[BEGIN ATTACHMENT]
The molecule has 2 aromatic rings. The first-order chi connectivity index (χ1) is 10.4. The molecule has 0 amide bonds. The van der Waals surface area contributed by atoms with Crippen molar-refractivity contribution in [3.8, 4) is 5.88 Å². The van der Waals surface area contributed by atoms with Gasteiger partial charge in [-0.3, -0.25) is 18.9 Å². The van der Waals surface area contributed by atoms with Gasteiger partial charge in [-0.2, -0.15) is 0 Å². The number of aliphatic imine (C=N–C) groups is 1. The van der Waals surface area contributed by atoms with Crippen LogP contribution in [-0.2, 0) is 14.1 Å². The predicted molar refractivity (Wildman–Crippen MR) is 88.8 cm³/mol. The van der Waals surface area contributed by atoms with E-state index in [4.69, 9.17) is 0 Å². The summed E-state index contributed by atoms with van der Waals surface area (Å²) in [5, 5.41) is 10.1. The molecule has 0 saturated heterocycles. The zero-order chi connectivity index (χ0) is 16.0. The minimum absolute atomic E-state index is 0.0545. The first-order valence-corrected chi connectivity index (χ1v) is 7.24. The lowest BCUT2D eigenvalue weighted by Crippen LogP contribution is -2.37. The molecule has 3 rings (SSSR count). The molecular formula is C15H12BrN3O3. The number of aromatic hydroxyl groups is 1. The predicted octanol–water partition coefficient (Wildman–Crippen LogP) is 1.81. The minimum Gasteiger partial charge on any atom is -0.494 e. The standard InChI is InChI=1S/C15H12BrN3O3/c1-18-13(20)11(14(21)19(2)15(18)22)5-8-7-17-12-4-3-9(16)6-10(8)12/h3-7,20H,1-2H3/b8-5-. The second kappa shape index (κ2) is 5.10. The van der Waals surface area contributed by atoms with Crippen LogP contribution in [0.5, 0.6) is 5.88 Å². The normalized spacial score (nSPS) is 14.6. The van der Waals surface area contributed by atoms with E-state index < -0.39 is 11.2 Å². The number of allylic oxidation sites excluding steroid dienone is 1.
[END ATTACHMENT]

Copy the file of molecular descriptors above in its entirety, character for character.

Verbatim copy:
The molecule has 2 aromatic rings. The first-order chi connectivity index (χ1) is 10.4. The molecule has 0 amide bonds. The van der Waals surface area contributed by atoms with Crippen molar-refractivity contribution in [3.8, 4) is 5.88 Å². The van der Waals surface area contributed by atoms with Gasteiger partial charge in [-0.3, -0.25) is 18.9 Å². The van der Waals surface area contributed by atoms with Gasteiger partial charge in [-0.2, -0.15) is 0 Å². The number of aliphatic imine (C=N–C) groups is 1. The van der Waals surface area contributed by atoms with Crippen LogP contribution in [-0.2, 0) is 14.1 Å². The predicted molar refractivity (Wildman–Crippen MR) is 88.8 cm³/mol. The van der Waals surface area contributed by atoms with E-state index in [4.69, 9.17) is 0 Å². The summed E-state index contributed by atoms with van der Waals surface area (Å²) in [5, 5.41) is 10.1. The molecule has 0 saturated heterocycles. The zero-order chi connectivity index (χ0) is 16.0. The minimum absolute atomic E-state index is 0.0545. The first-order valence-corrected chi connectivity index (χ1v) is 7.24. The lowest BCUT2D eigenvalue weighted by Crippen LogP contribution is -2.37. The molecule has 3 rings (SSSR count). The molecular formula is C15H12BrN3O3. The number of aromatic hydroxyl groups is 1. The predicted octanol–water partition coefficient (Wildman–Crippen LogP) is 1.81. The minimum Gasteiger partial charge on any atom is -0.494 e. The standard InChI is InChI=1S/C15H12BrN3O3/c1-18-13(20)11(14(21)19(2)15(18)22)5-8-7-17-12-4-3-9(16)6-10(8)12/h3-7,20H,1-2H3/b8-5-. The second kappa shape index (κ2) is 5.10. The van der Waals surface area contributed by atoms with Crippen LogP contribution in [0.5, 0.6) is 5.88 Å². The normalized spacial score (nSPS) is 14.6. The van der Waals surface area contributed by atoms with E-state index < -0.39 is 11.2 Å². The number of allylic oxidation sites excluding steroid dienone is 1.